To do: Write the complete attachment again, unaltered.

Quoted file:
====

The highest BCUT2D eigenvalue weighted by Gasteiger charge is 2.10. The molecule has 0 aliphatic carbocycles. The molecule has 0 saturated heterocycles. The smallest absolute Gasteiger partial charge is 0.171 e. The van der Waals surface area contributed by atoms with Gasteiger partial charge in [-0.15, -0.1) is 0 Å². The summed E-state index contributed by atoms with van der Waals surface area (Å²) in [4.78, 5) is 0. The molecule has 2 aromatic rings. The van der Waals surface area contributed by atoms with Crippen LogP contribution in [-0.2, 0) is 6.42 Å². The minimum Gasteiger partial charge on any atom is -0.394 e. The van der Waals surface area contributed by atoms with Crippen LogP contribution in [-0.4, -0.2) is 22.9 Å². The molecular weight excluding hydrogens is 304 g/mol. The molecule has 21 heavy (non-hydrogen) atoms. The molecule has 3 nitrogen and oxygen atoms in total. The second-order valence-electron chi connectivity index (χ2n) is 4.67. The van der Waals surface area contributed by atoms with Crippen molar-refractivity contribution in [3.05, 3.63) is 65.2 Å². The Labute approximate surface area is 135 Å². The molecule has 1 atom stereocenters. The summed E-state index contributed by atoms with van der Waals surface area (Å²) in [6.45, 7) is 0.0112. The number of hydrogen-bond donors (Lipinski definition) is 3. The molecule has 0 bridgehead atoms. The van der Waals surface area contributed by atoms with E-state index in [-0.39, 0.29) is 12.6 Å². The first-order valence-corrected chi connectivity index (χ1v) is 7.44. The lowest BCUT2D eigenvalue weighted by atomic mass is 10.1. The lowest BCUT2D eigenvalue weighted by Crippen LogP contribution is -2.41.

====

The highest BCUT2D eigenvalue weighted by Gasteiger charge is 2.10. The molecule has 0 aliphatic carbocycles. The molecule has 0 saturated heterocycles. The smallest absolute Gasteiger partial charge is 0.171 e. The van der Waals surface area contributed by atoms with Gasteiger partial charge in [-0.15, -0.1) is 0 Å². The summed E-state index contributed by atoms with van der Waals surface area (Å²) in [4.78, 5) is 0. The molecule has 2 aromatic rings. The van der Waals surface area contributed by atoms with Crippen LogP contribution in [-0.2, 0) is 6.42 Å². The minimum Gasteiger partial charge on any atom is -0.394 e. The van der Waals surface area contributed by atoms with Crippen LogP contribution in [-0.4, -0.2) is 22.9 Å². The molecular weight excluding hydrogens is 304 g/mol. The molecule has 21 heavy (non-hydrogen) atoms. The molecule has 3 nitrogen and oxygen atoms in total. The second-order valence-electron chi connectivity index (χ2n) is 4.67. The van der Waals surface area contributed by atoms with Crippen molar-refractivity contribution in [3.05, 3.63) is 65.2 Å². The Labute approximate surface area is 135 Å². The molecule has 1 atom stereocenters. The summed E-state index contributed by atoms with van der Waals surface area (Å²) in [6.45, 7) is 0.0112. The number of hydrogen-bond donors (Lipinski definition) is 3. The molecule has 0 bridgehead atoms. The van der Waals surface area contributed by atoms with E-state index in [-0.39, 0.29) is 12.6 Å². The first-order valence-corrected chi connectivity index (χ1v) is 7.44. The lowest BCUT2D eigenvalue weighted by atomic mass is 10.1. The lowest BCUT2D eigenvalue weighted by Crippen LogP contribution is -2.41.